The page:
There's a new sheriff in town. And he says he's just going to be a straight shooter.
But will he be able to hit the target?
"What I explained to the team is it's about the team," former assistant Jim Boylen said Tuesday in Indianapolis before his first game as Bulls head coach. "I've been in playoff series where a guy played in the first round and didn't play in the second round. And then he played in the third round. Because that's what you do. So we're going to try and establish that mindset that when you're called upon you're ready to roll, and that's the way the good teams do it. Not every matchup is for you, not every game is for you, especially if you're a guy that comes off the bench. So you have to establish that early and we're going to try and do that.'
"Jabari has been great," Boylen said about the moody forward who returns to a reserve role with Lauri Markkanen starting against Indiana. "He understands. Jabari wants to make it about helping the team win. And that's what I've asked him to do. His role is to play basketball like he can play basketball. He gets it off that board, he can bring it. We get in the half court and he has an advantage, he's gotta take advantage of it. He has to keep guarding and rebounding. He's committed to working at (his transition defense). Also, defensive rebounding as a group, we're committed to working at that, too. The majority of our practice was about those two things."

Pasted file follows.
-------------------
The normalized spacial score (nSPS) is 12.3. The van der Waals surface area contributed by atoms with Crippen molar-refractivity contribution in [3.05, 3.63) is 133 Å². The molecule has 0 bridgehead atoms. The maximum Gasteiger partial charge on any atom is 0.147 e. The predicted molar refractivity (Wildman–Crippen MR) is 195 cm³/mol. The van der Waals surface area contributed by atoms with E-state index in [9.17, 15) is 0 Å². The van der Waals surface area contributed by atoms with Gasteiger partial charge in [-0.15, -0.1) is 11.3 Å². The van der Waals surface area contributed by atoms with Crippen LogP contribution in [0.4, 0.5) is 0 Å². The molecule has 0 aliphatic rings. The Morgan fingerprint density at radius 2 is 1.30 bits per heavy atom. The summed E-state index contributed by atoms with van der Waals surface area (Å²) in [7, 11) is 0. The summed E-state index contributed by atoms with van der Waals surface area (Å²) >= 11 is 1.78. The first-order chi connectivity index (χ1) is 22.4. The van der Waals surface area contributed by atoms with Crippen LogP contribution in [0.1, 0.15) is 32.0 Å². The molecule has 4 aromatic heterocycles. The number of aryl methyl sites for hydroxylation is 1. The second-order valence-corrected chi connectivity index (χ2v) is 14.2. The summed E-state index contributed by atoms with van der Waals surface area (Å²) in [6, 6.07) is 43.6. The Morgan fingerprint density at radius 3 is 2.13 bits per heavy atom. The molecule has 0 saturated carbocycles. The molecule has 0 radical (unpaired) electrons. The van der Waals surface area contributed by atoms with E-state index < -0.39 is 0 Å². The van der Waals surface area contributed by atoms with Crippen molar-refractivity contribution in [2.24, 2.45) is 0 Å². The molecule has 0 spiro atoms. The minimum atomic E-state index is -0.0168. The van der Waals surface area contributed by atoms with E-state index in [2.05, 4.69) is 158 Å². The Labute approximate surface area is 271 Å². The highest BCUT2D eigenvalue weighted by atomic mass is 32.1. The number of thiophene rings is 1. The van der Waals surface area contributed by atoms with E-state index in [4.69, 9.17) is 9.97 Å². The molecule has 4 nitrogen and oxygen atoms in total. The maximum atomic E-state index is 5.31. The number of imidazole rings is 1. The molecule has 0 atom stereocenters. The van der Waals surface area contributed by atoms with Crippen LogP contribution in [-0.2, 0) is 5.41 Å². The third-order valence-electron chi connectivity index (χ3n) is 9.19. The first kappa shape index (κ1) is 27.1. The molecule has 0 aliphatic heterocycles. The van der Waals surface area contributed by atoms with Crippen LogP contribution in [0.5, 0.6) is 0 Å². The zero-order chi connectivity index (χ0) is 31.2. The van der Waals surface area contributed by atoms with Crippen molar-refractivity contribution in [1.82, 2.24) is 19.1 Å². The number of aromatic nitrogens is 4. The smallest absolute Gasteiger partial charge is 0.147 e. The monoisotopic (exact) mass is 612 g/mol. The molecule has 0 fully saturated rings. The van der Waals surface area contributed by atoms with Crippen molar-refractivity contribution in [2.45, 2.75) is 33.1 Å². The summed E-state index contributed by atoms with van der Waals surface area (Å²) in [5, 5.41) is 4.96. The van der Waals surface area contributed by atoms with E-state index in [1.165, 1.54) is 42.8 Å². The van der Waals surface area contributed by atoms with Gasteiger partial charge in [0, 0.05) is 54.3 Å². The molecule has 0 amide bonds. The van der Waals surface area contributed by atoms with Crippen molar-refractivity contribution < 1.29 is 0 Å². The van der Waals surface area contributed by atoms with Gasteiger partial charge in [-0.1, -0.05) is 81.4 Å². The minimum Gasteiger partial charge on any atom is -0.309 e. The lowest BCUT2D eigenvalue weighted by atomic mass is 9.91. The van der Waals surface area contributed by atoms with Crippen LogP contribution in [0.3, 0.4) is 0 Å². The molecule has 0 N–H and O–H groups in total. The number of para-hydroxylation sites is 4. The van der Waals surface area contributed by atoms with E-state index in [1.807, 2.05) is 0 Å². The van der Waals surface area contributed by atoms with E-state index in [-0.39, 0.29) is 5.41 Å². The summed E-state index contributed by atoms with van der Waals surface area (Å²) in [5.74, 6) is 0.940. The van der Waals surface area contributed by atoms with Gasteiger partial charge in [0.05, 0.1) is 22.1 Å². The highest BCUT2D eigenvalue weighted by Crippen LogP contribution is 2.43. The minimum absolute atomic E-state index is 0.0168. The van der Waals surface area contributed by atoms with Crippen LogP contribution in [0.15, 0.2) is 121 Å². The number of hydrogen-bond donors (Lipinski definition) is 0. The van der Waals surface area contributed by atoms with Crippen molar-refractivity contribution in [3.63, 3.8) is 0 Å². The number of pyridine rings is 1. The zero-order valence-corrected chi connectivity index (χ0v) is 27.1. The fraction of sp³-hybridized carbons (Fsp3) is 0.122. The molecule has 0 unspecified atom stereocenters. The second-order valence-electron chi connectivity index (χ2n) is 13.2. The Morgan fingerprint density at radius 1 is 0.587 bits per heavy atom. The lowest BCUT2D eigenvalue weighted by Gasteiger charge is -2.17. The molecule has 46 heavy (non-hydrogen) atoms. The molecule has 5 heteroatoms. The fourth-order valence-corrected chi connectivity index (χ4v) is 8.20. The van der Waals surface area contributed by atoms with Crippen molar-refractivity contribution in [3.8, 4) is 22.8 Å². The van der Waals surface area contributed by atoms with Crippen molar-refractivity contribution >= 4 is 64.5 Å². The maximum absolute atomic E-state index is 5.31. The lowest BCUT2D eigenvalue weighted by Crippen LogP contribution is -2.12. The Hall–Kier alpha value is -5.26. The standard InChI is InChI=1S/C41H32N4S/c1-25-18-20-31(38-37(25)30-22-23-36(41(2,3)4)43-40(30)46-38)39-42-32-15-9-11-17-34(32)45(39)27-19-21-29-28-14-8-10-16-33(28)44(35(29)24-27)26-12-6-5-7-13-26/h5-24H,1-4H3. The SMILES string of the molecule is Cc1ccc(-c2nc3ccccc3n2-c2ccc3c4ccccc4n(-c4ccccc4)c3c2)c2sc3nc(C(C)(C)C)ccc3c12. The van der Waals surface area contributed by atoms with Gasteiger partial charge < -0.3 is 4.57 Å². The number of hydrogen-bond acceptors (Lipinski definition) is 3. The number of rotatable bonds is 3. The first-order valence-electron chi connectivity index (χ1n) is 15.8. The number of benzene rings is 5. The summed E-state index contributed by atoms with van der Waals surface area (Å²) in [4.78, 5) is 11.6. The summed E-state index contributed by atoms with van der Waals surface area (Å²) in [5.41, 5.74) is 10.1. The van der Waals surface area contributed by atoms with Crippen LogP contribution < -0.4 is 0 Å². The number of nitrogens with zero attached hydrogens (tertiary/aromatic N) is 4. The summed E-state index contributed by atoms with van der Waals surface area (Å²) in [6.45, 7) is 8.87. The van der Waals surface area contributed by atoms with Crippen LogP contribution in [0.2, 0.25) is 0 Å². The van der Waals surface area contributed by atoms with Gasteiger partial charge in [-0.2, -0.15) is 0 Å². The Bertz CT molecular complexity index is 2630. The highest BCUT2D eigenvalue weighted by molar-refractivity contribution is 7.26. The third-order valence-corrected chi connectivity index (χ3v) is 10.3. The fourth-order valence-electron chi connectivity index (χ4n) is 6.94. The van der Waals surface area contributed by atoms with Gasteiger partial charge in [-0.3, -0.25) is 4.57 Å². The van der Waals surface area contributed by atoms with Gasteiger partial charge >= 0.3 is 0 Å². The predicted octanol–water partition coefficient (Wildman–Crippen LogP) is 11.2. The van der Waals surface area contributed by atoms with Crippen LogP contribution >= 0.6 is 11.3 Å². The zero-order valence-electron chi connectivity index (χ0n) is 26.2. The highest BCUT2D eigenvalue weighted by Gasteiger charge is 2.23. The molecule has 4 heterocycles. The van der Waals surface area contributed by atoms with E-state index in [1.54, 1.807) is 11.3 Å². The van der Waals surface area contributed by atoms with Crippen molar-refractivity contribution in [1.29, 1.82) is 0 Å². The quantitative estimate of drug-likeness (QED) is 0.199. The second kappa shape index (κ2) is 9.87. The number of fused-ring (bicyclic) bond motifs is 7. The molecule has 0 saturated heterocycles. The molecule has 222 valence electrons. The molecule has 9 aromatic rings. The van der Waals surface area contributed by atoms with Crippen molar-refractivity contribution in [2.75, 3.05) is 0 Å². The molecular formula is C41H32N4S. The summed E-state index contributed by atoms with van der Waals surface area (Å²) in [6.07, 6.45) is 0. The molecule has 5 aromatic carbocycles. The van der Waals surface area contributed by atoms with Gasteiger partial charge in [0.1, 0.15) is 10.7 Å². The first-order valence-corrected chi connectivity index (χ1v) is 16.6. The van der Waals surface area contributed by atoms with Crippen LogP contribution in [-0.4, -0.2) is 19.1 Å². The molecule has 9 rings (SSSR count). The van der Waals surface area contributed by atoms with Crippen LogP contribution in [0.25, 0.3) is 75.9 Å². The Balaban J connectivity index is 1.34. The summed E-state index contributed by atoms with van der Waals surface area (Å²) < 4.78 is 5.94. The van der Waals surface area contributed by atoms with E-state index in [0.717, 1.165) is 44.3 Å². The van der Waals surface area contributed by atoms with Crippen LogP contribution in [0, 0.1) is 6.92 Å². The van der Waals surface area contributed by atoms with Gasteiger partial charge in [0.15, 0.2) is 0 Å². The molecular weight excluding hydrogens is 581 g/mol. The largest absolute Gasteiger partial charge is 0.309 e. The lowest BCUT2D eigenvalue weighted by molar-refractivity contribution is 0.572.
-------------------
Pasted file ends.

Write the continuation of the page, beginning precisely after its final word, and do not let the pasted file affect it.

And as they tend to call these things eras however short they often may be, Boylen's begins in Indianapolis, one of his many stops as an assistant. His family will be among those in attendance for his long awaited debut as an NBA head coach, certainly his personal long awaited debut.
"Absolutely. I got (butterflies) right now talking to you guys," Boylen joked about his new job nerves. "If you don't, I don't know who you are. Anybody who tells you they don't, I don't think they're telling you the truth. Pop (Gregg Popovich, whom Boylen also worked for) had butterflies. Pop was tight because you care, you want it. And you don't want to make a mistake, either. You put pressure on yourself to be perfect, which we know is impossible. But you try."